Thursday 8th February 2024 - Gardening Club and It Had To Go
The first meeting of 2024 for the Overstrand Gardening Club was on Tuesday afternoon. The club are planning a trip to Cambridge Botanical Gardens in the early summer. Trips used to feature pretty well every year on the club’s calendar but thanks to Covid, they have been absent. The speaker this month was Jim Paine whose subject was The Secret World of Plants. He started right from the formation of our planet Earth, before there was any life, progressing onto the earliest forms of plant life and how over the billions of years plants have evolved and diversified. A truly interesting talk which also covered the latest mycorrhizal networks, commonly known as the wood-wide web, whereby fungi and trees can communicate. Since Tuesday, I have found this interesting article published in the Smithsonian Magazine about the wood-wide web. The first paragraphs are purely background but it is well worth reading further.
With trees communicating with each other, I wonder if cutting down our peach tree yesterday, to about a metre high, has sent alarm calls to the adjacent greengage tree and cotinus bush. Our peach tree has been a total disappointment, Peter has religiously sprayed it to try to stop leaf curl but despite this the fungus which causes the distortion has still infected the leaves. Once the tiny pink blossom have opened, usually before there are a lot of pollinating insects about, I have taken a cotton bud and pollinated as many of the blossoms I could reach. Peaches have formed, only to fall off before reaching a size that would ripen. So, last year, the decision was made – it had to go. We cut it back and decorated the frame with solar lights and odds and sods and named it, ‘the jumble tree’. I suppose it could have stayed that way but room was needed for our fig tree, grown from a cutting, and getting too big for its pot. That is why yesterday, while Peter was busy working on a frame on his veg plot, I reduced the peach to more or less a stump, lifted and moved the phlox next to it, increased the size of the hole left by the phlox and planted the fig. As to what to do with the remaining stump, I’m not sure at the moment. There are too many shrubs and perennials growing nearby to consider digging it up, I may just have to get the saw and cut it down further.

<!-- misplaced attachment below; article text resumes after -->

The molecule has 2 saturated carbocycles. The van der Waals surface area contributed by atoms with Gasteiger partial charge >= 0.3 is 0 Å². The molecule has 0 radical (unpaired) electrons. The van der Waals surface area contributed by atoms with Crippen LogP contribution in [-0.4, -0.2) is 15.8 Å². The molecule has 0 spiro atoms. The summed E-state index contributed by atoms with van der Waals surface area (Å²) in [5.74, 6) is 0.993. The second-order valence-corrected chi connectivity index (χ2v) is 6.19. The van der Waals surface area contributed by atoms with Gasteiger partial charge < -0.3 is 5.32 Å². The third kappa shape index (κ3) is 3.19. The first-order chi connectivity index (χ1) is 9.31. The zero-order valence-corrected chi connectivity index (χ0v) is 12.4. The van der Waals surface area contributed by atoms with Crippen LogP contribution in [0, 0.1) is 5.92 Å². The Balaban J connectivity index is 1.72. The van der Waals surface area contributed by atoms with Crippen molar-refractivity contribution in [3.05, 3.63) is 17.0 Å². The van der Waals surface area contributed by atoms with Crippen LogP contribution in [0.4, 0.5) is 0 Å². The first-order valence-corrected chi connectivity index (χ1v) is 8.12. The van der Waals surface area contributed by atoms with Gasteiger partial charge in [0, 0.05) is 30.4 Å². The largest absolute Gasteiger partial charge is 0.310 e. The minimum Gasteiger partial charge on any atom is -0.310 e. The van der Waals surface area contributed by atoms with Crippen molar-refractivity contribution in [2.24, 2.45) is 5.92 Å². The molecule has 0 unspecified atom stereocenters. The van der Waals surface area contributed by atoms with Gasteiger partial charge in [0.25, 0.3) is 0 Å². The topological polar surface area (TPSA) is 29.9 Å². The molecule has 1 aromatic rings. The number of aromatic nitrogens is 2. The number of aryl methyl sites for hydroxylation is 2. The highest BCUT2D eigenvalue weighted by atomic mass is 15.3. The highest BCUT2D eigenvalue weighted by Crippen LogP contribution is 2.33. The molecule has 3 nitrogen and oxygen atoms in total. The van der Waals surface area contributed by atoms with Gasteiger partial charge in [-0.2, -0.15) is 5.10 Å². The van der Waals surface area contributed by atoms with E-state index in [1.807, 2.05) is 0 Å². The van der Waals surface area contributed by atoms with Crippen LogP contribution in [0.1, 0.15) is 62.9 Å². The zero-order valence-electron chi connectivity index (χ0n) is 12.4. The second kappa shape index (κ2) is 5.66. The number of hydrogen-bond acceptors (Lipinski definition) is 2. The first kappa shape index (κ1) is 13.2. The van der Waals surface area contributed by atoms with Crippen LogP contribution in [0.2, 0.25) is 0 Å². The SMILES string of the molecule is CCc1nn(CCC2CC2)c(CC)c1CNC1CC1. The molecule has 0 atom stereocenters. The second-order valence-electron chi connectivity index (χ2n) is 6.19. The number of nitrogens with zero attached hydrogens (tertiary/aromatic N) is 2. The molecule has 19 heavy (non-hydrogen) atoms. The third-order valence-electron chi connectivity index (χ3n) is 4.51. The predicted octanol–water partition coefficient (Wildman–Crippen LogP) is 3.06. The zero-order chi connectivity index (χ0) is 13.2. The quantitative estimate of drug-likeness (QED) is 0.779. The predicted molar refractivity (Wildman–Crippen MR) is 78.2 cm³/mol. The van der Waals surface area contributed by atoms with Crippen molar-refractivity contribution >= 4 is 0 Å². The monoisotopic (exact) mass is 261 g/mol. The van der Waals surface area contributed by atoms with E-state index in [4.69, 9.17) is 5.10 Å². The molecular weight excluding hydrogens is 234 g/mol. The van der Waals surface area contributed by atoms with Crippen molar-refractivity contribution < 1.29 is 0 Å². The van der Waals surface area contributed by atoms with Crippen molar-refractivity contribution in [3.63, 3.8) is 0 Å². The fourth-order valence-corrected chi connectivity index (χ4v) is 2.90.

Today’s photo is off our tassel bush (garrya elliptica) which has excelled itself this year. It may not be colourful but is certainly a welcome sight in the spring and with waxy leaves, it has no problem with our coastal winds.